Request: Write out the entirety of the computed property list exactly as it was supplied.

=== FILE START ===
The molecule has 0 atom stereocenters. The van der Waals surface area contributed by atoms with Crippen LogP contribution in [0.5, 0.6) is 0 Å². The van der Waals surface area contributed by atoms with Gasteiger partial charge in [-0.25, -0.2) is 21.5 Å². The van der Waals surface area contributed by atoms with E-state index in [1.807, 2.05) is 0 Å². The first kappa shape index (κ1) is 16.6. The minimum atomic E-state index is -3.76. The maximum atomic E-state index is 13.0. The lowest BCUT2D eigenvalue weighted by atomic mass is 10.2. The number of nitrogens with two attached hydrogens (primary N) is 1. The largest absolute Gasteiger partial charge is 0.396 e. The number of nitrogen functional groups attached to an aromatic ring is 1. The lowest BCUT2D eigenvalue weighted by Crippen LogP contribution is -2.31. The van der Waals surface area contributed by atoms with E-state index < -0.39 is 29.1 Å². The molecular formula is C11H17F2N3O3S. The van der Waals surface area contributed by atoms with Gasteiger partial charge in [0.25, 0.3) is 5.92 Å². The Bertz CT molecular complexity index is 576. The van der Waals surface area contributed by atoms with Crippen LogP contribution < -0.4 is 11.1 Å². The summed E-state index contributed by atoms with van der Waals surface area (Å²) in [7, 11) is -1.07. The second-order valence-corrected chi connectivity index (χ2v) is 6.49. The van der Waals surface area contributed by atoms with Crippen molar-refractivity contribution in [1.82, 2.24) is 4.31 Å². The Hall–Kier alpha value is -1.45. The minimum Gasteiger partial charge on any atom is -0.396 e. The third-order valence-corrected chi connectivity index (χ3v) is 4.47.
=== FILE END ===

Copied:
The molecule has 0 atom stereocenters. The van der Waals surface area contributed by atoms with Crippen LogP contribution in [0.5, 0.6) is 0 Å². The van der Waals surface area contributed by atoms with Gasteiger partial charge in [-0.25, -0.2) is 21.5 Å². The van der Waals surface area contributed by atoms with E-state index in [1.807, 2.05) is 0 Å². The first kappa shape index (κ1) is 16.6. The minimum atomic E-state index is -3.76. The maximum atomic E-state index is 13.0. The lowest BCUT2D eigenvalue weighted by atomic mass is 10.2. The number of nitrogens with two attached hydrogens (primary N) is 1. The largest absolute Gasteiger partial charge is 0.396 e. The number of nitrogen functional groups attached to an aromatic ring is 1. The lowest BCUT2D eigenvalue weighted by Crippen LogP contribution is -2.31. The van der Waals surface area contributed by atoms with E-state index < -0.39 is 29.1 Å². The molecular formula is C11H17F2N3O3S. The van der Waals surface area contributed by atoms with Gasteiger partial charge in [0.25, 0.3) is 5.92 Å². The Bertz CT molecular complexity index is 576. The van der Waals surface area contributed by atoms with Crippen LogP contribution < -0.4 is 11.1 Å². The summed E-state index contributed by atoms with van der Waals surface area (Å²) in [7, 11) is -1.07. The second-order valence-corrected chi connectivity index (χ2v) is 6.49. The van der Waals surface area contributed by atoms with Crippen molar-refractivity contribution in [1.82, 2.24) is 4.31 Å². The Hall–Kier alpha value is -1.45. The minimum Gasteiger partial charge on any atom is -0.396 e. The third-order valence-corrected chi connectivity index (χ3v) is 4.47.